Asteroids are minor planets, especially those of the inner Solar System. The larger ones have also been called planetoids. These terms have historically been applied to any astronomical object orbiting the Sun that did not show the disc of a planet and was not observed to have the characteristics of an active comet. As minor planets in the outer Solar System were discovered and found to have volatile-based surfaces that resemble those of comets, they were often distinguished from asteroids of the asteroid belt. In this article, the term “asteroid” refers to the minor planets of the inner Solar System including those in co-orbit with Jupiter.
NASA is mandated with the task of flying humans to an asteroid by the mid-2020s. But such a mission would be fraught with technical challenges, danger and — you guessed it — expense. So, rather than blasting a team of astronauts into deep space to play a game of “catch” with a speeding lump of space rock, the US space agency will be given approval for a more slimline option — NASA will send a robot on an asteroid fishing expedition.
A hooked asteroid will be tamed and delivered to a rendezvous point of our choosing (much closer to home) to allow a manned expedition easy access. This wouldn’t only be great for science, it could also drive significant technologies intended for robotic asteroid deflection and, perhaps, mining techniques.
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The asteroid capture concept has won over the White House Office of Science and Technology Policy, which has given it approval for the 2014 fiscal year to begin work. The mission could launch as early as 2017. Discovery News received confirmation from a White House official that the plan, revealed by comments made by Sen. Bill Nelson (D-Fla.) on Friday, will receive a $100 million allocation of NASA’s budget. Presented to Congress on Wednesday, the funds will go toward identifying asteroid candidates for capture. The news was first leaked last month by Aviation Week.
“It really is a clever concept,” Nelson said during Friday’s press conference in Orlando, Fla. “Go find your ideal candidate for an asteroid. Go get it robotically and bring it back.”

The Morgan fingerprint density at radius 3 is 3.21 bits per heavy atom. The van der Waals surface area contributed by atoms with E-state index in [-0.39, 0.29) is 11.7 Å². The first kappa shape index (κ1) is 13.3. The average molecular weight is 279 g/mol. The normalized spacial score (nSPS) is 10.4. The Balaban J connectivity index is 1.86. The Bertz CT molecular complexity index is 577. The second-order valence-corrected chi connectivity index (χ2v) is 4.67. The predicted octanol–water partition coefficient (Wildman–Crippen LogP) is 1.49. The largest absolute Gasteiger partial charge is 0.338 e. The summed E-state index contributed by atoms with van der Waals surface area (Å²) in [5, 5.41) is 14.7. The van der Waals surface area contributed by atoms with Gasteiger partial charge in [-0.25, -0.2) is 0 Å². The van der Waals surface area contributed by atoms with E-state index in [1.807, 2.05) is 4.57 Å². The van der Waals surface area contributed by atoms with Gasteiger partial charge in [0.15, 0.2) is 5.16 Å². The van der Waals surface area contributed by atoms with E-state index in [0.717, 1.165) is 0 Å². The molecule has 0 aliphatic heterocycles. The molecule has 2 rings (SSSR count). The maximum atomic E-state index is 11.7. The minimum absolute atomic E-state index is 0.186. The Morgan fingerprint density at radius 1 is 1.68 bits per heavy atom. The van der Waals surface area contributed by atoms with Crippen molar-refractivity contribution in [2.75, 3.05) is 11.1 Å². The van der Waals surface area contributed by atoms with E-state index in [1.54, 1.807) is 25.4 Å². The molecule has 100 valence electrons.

So, how will this asteroid retrieval plan work?
The feasibility of identifying an asteroid with the exact orbital characteristics for a manned mission has been under much scrutiny since Obama laid out NASA’s asteroid challenge. Not only would the asteroid need to be of the near-Earth category, it would need to come close enough to allow a manned expedition a decent rendezvous window to carry out useful science and get home safely. Naturally, such a deep-space chase would be wrought with danger for the crew.
In 2011, the Keck Institute for Space Studies (KISS) at the California Institute of Technology (Caltech) assembled a team of planetary scientists, astronauts and asteroid experts in an effort to minimize the costs and risks associated with an planetoids mission, while maximizing scientific gains. The study’s solution was to identify a small space rock for robotic capture and study by a manned expedition.
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The study’s asteroid, ideally measuring 7 meters across with a mass of 500,000 kilograms (550 tons), would be captured by a spacecraft using a deployable capture bag (pictured top). Once secured, the spacecraft would steer the mass toward a region of gravitational stability known as the Earth-moon Lagrangian (EML2) point. This gravitational “island” has also been eyed as the potential location for a lunar farside space station — if you can park an asteroid there, a manned outpost could even use resources on a captured planetoids to sustain a station or act as a mining staging post, theoretically.
With the asteroid locked in its gravitational parking lot, NASA will launch a manned expedition to the tamed asteroid, allowing unlimited access to a scientifically bountiful objective.
Before the Keck plan, it was estimated that a 2025 asteroid rendezvous mission could take up to a year to complete; the Keck proposal would slash the human mission duration to weeks or even days. It would also be safer for the human crew and much cheaper — coming in at an estimated total cost of $2.65 billion. The Orion crew vehicle, that is currently undergoing development, launched atop NASA’s next-generation Space Launch System (SLS), would provide the astronaut “shuttle service” to the asteroid. (The cost of developing Orion and SLS are a part of a separate allocation of NASA funds.)
The official confirmation of funds being allocated for this plan comes shortly after NASA Administrator Charlie Bolden went on the record to say that the US space agency wouldn’t lead a manned mission to the moon in his lifetime.